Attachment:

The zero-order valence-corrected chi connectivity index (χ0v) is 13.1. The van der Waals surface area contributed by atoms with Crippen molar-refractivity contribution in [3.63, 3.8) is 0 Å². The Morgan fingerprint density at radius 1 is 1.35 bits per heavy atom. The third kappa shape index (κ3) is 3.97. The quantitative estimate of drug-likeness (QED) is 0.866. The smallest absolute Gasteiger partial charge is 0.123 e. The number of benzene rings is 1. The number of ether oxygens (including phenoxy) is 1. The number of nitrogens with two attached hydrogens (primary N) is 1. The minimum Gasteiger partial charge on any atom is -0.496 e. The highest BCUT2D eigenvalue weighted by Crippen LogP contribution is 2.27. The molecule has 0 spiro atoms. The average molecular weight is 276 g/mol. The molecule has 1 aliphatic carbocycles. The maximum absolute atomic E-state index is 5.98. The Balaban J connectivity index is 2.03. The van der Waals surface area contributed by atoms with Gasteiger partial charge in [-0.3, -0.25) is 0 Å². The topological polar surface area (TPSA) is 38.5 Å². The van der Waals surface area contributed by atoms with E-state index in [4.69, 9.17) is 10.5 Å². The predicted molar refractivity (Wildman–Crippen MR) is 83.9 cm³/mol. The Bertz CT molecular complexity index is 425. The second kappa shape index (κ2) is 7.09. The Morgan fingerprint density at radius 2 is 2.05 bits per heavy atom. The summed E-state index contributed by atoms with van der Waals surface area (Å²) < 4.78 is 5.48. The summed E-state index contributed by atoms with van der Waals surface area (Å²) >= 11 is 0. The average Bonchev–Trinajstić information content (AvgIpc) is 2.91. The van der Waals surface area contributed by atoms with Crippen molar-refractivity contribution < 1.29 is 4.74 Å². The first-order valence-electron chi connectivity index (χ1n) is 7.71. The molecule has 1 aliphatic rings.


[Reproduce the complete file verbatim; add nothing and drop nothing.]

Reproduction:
The zero-order valence-corrected chi connectivity index (χ0v) is 13.1. The van der Waals surface area contributed by atoms with Crippen molar-refractivity contribution in [3.63, 3.8) is 0 Å². The Morgan fingerprint density at radius 1 is 1.35 bits per heavy atom. The third kappa shape index (κ3) is 3.97. The quantitative estimate of drug-likeness (QED) is 0.866. The smallest absolute Gasteiger partial charge is 0.123 e. The number of benzene rings is 1. The number of ether oxygens (including phenoxy) is 1. The number of nitrogens with two attached hydrogens (primary N) is 1. The minimum Gasteiger partial charge on any atom is -0.496 e. The highest BCUT2D eigenvalue weighted by Crippen LogP contribution is 2.27. The molecule has 0 spiro atoms. The average molecular weight is 276 g/mol. The molecule has 1 aliphatic carbocycles. The maximum absolute atomic E-state index is 5.98. The Balaban J connectivity index is 2.03. The van der Waals surface area contributed by atoms with Gasteiger partial charge in [-0.3, -0.25) is 0 Å². The topological polar surface area (TPSA) is 38.5 Å². The van der Waals surface area contributed by atoms with E-state index in [4.69, 9.17) is 10.5 Å². The predicted molar refractivity (Wildman–Crippen MR) is 83.9 cm³/mol. The Bertz CT molecular complexity index is 425. The second kappa shape index (κ2) is 7.09. The Morgan fingerprint density at radius 2 is 2.05 bits per heavy atom. The summed E-state index contributed by atoms with van der Waals surface area (Å²) < 4.78 is 5.48. The summed E-state index contributed by atoms with van der Waals surface area (Å²) >= 11 is 0. The average Bonchev–Trinajstić information content (AvgIpc) is 2.91. The van der Waals surface area contributed by atoms with Crippen molar-refractivity contribution < 1.29 is 4.74 Å². The first-order valence-electron chi connectivity index (χ1n) is 7.71. The molecule has 1 aliphatic rings.